Childhood cancer survivors' experiences in school re-entry in South Korea: Focusing on academic problems and peer victimization

Jaehee Yi, Min Ah Kim, Jun Sung Hong, Jesmin Akter

Research output: Contribution to journalArticlepeer-review

18 Scopus citations


Childhood cancer survivors are confronted with numerous problems when they return to school after the completion of treatment. This study investigates the school re-entry experiences of childhood cancer survivors in South Korea. In-depth qualitative interviews were conducted with 31 childhood cancer survivors who were between 15 and 39 years old and had completed all cancer treatments at the time of the study. Participants reported being excited about school re-entry, but also being fearful and concerned about their academic performance and peer relationships. The participants' school re-entry experiences were mostly impacted by their relationships with their peers and teachers. They expressed having had psychosocial problems related to school re-entry, such as feeling a sense of loss and a lack of social skills. Our study findings emphasize a critical need for supporting childhood cancer survivors, both academically and socially, in their transition to school.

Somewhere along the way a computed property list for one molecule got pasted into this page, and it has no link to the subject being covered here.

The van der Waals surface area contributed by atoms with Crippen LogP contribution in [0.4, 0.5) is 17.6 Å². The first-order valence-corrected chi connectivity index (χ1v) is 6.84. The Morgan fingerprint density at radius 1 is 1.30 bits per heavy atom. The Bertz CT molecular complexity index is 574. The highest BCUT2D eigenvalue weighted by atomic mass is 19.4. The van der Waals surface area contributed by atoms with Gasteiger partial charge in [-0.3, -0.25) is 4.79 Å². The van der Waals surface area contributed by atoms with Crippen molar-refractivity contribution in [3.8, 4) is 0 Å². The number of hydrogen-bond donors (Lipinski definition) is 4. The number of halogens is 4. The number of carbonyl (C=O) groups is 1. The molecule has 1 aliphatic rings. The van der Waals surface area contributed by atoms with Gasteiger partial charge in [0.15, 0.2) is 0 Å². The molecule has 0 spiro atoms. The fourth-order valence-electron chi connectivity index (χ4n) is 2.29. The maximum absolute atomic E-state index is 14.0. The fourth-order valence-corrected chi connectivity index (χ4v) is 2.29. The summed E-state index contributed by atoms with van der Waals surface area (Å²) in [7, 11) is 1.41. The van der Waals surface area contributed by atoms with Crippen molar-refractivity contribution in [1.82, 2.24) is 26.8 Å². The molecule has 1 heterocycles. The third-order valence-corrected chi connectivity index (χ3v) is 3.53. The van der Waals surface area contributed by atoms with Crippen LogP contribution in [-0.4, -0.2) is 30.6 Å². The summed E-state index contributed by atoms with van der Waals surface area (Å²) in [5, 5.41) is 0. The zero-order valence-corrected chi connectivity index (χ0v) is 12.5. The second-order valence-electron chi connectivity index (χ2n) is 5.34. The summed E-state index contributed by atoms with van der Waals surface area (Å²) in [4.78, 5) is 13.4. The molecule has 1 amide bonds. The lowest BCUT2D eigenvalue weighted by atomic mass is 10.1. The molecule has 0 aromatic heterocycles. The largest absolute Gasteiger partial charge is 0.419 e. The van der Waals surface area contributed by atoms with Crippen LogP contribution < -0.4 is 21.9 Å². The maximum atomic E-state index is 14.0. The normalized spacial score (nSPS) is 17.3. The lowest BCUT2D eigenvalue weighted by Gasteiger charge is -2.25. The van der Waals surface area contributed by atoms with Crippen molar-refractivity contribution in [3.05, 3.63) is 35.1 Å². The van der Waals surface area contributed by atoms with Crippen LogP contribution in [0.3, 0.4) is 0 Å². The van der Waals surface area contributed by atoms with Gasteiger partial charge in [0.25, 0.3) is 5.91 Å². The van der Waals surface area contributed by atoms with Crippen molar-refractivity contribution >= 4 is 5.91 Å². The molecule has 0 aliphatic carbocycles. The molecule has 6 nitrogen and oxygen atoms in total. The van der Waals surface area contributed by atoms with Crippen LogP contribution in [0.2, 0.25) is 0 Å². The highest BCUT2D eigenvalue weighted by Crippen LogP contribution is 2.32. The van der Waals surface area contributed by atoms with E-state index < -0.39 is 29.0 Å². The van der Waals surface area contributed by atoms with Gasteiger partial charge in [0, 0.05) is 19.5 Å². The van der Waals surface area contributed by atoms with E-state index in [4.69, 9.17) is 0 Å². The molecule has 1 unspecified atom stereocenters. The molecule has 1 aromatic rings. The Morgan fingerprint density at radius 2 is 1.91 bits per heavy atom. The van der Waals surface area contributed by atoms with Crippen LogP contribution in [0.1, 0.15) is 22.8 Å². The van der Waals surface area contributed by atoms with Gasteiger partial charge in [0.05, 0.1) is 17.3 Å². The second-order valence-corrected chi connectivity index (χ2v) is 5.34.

Original languageEnglish
Pages (from-to)263-269
Number of pages7
JournalChildren and Youth Services Review
StatePublished - 1 Aug 2016

Bibliographical note

Funding Information:
This research was supported by funding from the Korea Childhood Leukemia Foundation .

Funding Information:
My teacher told me about educational support. It was very helpful for us to receive financial support from the Office of Education because my family was already struggling financially and paying the medical bills on top of that was so hard for us.

Publisher Copyright:
© 2016 Elsevier Ltd


  • Academic performance
  • Cancer
  • Health
  • Peer victimization
  • School re-entry
  • South Korea


Dive into the research topics of 'Childhood cancer survivors' experiences in school re-entry in South Korea: Focusing on academic problems and peer victimization'. Together they form a unique fingerprint.

Cite this